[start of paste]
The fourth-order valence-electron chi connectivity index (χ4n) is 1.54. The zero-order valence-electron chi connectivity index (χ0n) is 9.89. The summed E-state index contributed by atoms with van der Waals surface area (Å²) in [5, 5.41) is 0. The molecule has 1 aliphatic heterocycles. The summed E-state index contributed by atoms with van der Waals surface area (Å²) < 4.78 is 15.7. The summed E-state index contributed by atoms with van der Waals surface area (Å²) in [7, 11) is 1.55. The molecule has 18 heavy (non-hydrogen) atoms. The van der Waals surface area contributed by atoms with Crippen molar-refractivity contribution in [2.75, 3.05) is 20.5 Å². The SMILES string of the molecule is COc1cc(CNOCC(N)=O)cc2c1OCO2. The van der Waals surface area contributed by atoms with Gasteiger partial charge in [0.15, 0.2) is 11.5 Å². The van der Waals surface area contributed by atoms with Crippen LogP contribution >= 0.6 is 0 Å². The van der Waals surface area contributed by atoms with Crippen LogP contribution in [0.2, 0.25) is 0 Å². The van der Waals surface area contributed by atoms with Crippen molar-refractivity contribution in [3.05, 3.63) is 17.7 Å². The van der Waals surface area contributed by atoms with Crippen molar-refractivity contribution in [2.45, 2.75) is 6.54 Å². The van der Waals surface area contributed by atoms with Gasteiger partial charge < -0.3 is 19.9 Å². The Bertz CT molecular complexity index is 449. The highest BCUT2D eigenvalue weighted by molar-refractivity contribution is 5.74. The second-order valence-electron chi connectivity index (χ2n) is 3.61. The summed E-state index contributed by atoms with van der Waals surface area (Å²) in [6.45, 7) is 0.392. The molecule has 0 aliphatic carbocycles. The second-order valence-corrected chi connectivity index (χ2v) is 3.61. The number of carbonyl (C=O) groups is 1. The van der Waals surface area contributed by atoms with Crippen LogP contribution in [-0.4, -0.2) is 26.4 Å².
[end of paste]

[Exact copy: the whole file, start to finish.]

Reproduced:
The fourth-order valence-electron chi connectivity index (χ4n) is 1.54. The zero-order valence-electron chi connectivity index (χ0n) is 9.89. The summed E-state index contributed by atoms with van der Waals surface area (Å²) in [5, 5.41) is 0. The molecule has 1 aliphatic heterocycles. The summed E-state index contributed by atoms with van der Waals surface area (Å²) < 4.78 is 15.7. The summed E-state index contributed by atoms with van der Waals surface area (Å²) in [7, 11) is 1.55. The molecule has 18 heavy (non-hydrogen) atoms. The van der Waals surface area contributed by atoms with Crippen molar-refractivity contribution in [2.75, 3.05) is 20.5 Å². The SMILES string of the molecule is COc1cc(CNOCC(N)=O)cc2c1OCO2. The van der Waals surface area contributed by atoms with Gasteiger partial charge in [0.15, 0.2) is 11.5 Å². The van der Waals surface area contributed by atoms with Crippen LogP contribution >= 0.6 is 0 Å². The van der Waals surface area contributed by atoms with Crippen LogP contribution in [0.2, 0.25) is 0 Å². The van der Waals surface area contributed by atoms with Crippen molar-refractivity contribution in [3.05, 3.63) is 17.7 Å². The van der Waals surface area contributed by atoms with Crippen molar-refractivity contribution in [2.45, 2.75) is 6.54 Å². The van der Waals surface area contributed by atoms with Gasteiger partial charge < -0.3 is 19.9 Å². The Bertz CT molecular complexity index is 449. The highest BCUT2D eigenvalue weighted by molar-refractivity contribution is 5.74. The second-order valence-electron chi connectivity index (χ2n) is 3.61. The summed E-state index contributed by atoms with van der Waals surface area (Å²) in [6.45, 7) is 0.392. The molecule has 0 aliphatic carbocycles. The second-order valence-corrected chi connectivity index (χ2v) is 3.61. The number of carbonyl (C=O) groups is 1. The van der Waals surface area contributed by atoms with Crippen LogP contribution in [-0.4, -0.2) is 26.4 Å².